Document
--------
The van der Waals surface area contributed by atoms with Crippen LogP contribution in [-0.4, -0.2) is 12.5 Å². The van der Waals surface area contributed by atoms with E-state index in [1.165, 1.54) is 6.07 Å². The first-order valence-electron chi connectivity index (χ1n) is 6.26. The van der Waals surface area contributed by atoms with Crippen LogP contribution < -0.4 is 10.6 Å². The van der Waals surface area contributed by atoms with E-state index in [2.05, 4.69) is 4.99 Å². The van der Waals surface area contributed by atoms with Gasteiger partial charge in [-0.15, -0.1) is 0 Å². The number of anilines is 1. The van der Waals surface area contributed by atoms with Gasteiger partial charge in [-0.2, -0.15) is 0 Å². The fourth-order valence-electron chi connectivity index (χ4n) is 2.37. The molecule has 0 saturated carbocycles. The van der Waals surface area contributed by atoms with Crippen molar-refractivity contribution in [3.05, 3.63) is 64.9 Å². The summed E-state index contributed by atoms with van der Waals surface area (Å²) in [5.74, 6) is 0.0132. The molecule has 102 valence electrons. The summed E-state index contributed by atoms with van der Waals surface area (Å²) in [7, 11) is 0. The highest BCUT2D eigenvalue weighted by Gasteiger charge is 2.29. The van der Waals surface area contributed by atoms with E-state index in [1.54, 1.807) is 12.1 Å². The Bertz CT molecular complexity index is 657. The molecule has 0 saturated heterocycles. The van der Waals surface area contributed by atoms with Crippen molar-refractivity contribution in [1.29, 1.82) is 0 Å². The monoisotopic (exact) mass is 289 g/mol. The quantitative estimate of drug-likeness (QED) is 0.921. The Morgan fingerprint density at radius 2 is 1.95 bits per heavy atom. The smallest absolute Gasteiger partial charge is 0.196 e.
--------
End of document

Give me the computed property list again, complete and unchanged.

The van der Waals surface area contributed by atoms with Crippen LogP contribution in [-0.4, -0.2) is 12.5 Å². The van der Waals surface area contributed by atoms with E-state index in [1.165, 1.54) is 6.07 Å². The first-order valence-electron chi connectivity index (χ1n) is 6.26. The van der Waals surface area contributed by atoms with Crippen LogP contribution < -0.4 is 10.6 Å². The van der Waals surface area contributed by atoms with E-state index in [2.05, 4.69) is 4.99 Å². The van der Waals surface area contributed by atoms with Gasteiger partial charge in [-0.15, -0.1) is 0 Å². The number of anilines is 1. The van der Waals surface area contributed by atoms with Gasteiger partial charge in [-0.2, -0.15) is 0 Å². The fourth-order valence-electron chi connectivity index (χ4n) is 2.37. The molecule has 0 saturated carbocycles. The van der Waals surface area contributed by atoms with Crippen molar-refractivity contribution in [3.05, 3.63) is 64.9 Å². The summed E-state index contributed by atoms with van der Waals surface area (Å²) in [5.74, 6) is 0.0132. The molecule has 102 valence electrons. The summed E-state index contributed by atoms with van der Waals surface area (Å²) in [7, 11) is 0. The highest BCUT2D eigenvalue weighted by Gasteiger charge is 2.29. The van der Waals surface area contributed by atoms with E-state index in [1.54, 1.807) is 12.1 Å². The Bertz CT molecular complexity index is 657. The molecule has 0 saturated heterocycles. The van der Waals surface area contributed by atoms with Crippen molar-refractivity contribution in [1.29, 1.82) is 0 Å². The monoisotopic (exact) mass is 289 g/mol. The quantitative estimate of drug-likeness (QED) is 0.921. The Morgan fingerprint density at radius 2 is 1.95 bits per heavy atom. The smallest absolute Gasteiger partial charge is 0.196 e.